Department of Agricultural Communication
Purdue University

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January 2001


Rewrite for the Web

You're faced with the prospect of writing copy for a Web page.

Then--phew--you remember the paper document you've already written on the same subject. Problem solved, right? Not quite.

Because it doesn't make sense to reinvent the wheel, go ahead and use what you've already written. But massage your text to make your words work on the Web.You've read about writing for the Web in "On Target" and elsewhere. Apply those same principles when you're rewriting for the Web.

The following are a few reminders to help you rewrite for the Web.

First, tighten your focus.

Here's one more reminder.

For more on writing for the Web that you can use as you rewrite, consult the book I cited in "Web Writing Resource" in the June 2000 "On Target".

Laura Hoelscher <lah@purdue.edu>

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Great Give-Aways Get Attention

Great Give-Aways Get Attention This time of year we get questions about promotional give-aways as marketing tools. Mainly, the question comes in the form of: "I have some extra money. Should I buy some sort of give-away to promote my program?"

The answer is "Yes" and "No." Of course, it isn't simple. But it is straightforward. Here's how I'd break it down.

If the give-away provides some insight into your program and involves the user at the time he or she makes the decision about whether or not to use your program, then go for it. If the give-away is a run-of-the-mill item like everyone else's, especially if it has nothing to do with your program or project, then forget about it.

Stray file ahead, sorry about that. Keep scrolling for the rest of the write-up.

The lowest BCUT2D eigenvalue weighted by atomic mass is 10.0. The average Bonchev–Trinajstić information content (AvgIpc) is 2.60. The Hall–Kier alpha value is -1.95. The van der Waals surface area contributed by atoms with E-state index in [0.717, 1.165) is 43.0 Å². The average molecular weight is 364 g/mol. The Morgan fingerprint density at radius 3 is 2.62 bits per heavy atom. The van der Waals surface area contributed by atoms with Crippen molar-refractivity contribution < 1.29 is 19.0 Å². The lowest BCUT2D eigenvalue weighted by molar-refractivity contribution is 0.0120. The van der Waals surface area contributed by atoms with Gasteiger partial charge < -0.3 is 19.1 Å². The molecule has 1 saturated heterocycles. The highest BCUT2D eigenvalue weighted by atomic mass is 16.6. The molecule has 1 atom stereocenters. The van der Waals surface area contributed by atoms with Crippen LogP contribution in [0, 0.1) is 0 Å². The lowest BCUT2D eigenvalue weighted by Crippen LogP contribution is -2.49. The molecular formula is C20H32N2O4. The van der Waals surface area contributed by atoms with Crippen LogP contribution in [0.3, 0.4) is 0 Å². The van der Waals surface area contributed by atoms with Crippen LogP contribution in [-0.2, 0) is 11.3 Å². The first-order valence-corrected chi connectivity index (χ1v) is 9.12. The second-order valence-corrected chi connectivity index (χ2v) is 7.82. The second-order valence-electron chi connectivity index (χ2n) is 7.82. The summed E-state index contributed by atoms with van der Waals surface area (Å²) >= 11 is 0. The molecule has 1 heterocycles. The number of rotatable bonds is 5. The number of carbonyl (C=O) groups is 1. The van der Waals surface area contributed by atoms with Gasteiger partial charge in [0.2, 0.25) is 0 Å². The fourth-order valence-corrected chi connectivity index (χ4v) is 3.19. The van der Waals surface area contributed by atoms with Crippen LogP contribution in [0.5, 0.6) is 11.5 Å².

Deciding on an effective give-away involves marketing at the basic level. Who is your audience? What is your service? How do you make your product or service stand out in the intended audience's mind?

Let's look at examples. A refrigerator magnet that promotes a food and nutrition or a food financial management program is great, for obvious reasons.

A refrigerator magnet that promotes better use of livestock nutrient management is not. A better choice there might be a heavy-duty pencil that a farmer can use out in the field or something that goes next to the computer (where a farmer is computing nutrient load).

If you have the extra budget to use for a promotional give-away, think like your audience. Better yet, ask a few people from your intended audience a few questions about the give-away so you can get an idea of what works best. That way, you'll get the most bang for your promotional buck.

Steve Cain <cain@purdue.edu>

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Grammar Trap: A vs. An

There are two indefinite articles, "a" and "an." The question? When do you use which?

You use "a" when the next word (or abbreviation or acronym) starts with a consonant sound. You use "an" when the next word starts with a vowel sound.

It's the sound that counts, NOT whether the first letter of the word following the indefinite article is actually a consonant or vowel.

Examples: This is an F & N Extension publication. ("F" is a consonant, but the sound is "eff.") This is a Foods and Nutrition program. (The sound is "fff.")

Thanks to Bill Evers, Foods and Nutrition, for suggesting this topic

. If there's a grammar (or usage) trap you'd like to see discussed, or if you have a tip that will help the rest of us avoid one, please let us know.

Visit <../grammartrap/index.html> for past "Grammar Traps."

Laura Hoelscher <lah@purdue.edu>

Frank Koontz <fkoontz@purdue.edu>

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